5 Reasons Why Willpower Won’t Work

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Have you ever thought that if you could just lose some weight, get toned or drop two dress sizes you’d finally love your body? Have you attempted to use willpower and a rigid plan (usually involving food restrictions, supplements and/or rigorous fitness programs) in order to accomplish your goal?

How’d it work out for you? Did you end up falling short and losing motivation? Or did you meet your goal only to find that it was unsustainable in the long term?

If you answered yes to these questions – you aren’t alone.

Many of us try to reject our bodies into acceptance. We create and enforce rules meant to change them. Inevitably, we rebel, “fall off the wagon” and blame ourselves. Usually, guilt then leads to emotional eating and self-sabotage which cycles back to dissatisfaction and repeated attempts at “fixing” our body issues by force.

While I am certainly a fan of nutritious diets (and by “diets” I mean “ways of eating” not weight loss focused calorie deficits) and regular exercise, I’ve come to realize that withholding love and acceptance from our bodies until we can muster enough willpower to change them is an extremely flawed strategy.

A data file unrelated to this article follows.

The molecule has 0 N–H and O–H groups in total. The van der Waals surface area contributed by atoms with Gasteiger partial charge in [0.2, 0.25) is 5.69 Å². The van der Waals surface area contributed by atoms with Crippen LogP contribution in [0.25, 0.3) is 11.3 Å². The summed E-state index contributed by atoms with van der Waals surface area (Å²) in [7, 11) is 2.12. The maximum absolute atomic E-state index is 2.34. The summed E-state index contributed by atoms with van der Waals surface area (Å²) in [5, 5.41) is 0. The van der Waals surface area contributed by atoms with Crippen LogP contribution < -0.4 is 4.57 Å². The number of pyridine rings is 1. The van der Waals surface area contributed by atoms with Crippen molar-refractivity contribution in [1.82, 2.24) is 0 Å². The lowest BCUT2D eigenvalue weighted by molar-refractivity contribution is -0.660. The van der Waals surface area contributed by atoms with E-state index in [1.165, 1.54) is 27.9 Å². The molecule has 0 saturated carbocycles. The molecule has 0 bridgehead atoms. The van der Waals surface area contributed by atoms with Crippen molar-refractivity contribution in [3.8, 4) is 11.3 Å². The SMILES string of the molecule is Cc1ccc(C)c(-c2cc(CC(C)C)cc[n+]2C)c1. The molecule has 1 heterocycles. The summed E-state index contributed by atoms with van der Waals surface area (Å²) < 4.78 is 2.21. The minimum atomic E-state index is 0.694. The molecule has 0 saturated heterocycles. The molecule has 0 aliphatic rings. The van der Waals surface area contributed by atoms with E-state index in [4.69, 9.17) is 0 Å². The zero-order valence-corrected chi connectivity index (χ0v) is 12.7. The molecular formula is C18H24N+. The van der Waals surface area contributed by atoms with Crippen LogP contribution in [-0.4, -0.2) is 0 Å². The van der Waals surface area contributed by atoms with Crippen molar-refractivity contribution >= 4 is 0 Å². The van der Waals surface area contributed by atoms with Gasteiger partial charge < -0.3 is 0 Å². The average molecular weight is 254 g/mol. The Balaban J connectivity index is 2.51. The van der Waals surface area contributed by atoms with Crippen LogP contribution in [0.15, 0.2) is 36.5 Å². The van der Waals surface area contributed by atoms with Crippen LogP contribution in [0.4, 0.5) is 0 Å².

Willpower IS NOT the problem.

And what’s more – willpower doesn’t actually work.

Here’s why:


Will power is not an infinite resource that we can simply tap into any and every time we are faced with temptation. Instead, it’s more like a muscle. While willpower is something that can be strengthened with practice, it’s also subject to fatigue resulting from overuse or extreme exertion. Thus, while denying the dessert tray on most occasions may not be a problem for you, rejecting sweets religiously without any deviation from your “no sugar” rules might just be a recipe for disaster. Harsh and constant resistance depletes resolve. If you’re depending on your “willpower muscles” to carry you to your dietary goals, don’t be surprised if you eventually find yourself  unable to deny the monstrous urge to chug brownie batter straight from the mixing bowl.


Willpower is often exerted through the development of severe rules, the observance of which we hope will produce our desired outcome. Commonly, we enforce or disallow certain behaviors through methods that feel extremely restrictive and punishing.  As, most of us are aware, tightly held control inevitably leads to rebellion.  Which is why demanding daily, rigorous workouts from ourselves or forcing gym time when our schedules don’t allow is much less productive than prioritizing regular, pleasurable activity on a flexible schedule.


Willpower has physical implications. Demanding impeccable compliance with self-made rules puts our bodies in a steady state of tension. This strain activates a number of physiological processes that prove to be counterproductive in the areas wherein we typically attempt to enforce change such as eating, activity and rest. It is difficult to eat with balance, exercise effectively or relax when cortisol, insulin, and other adrenal hormones are reacting to long term stress, causing increased cravings, mood swings and energy declines along with numerous other somatic symptoms.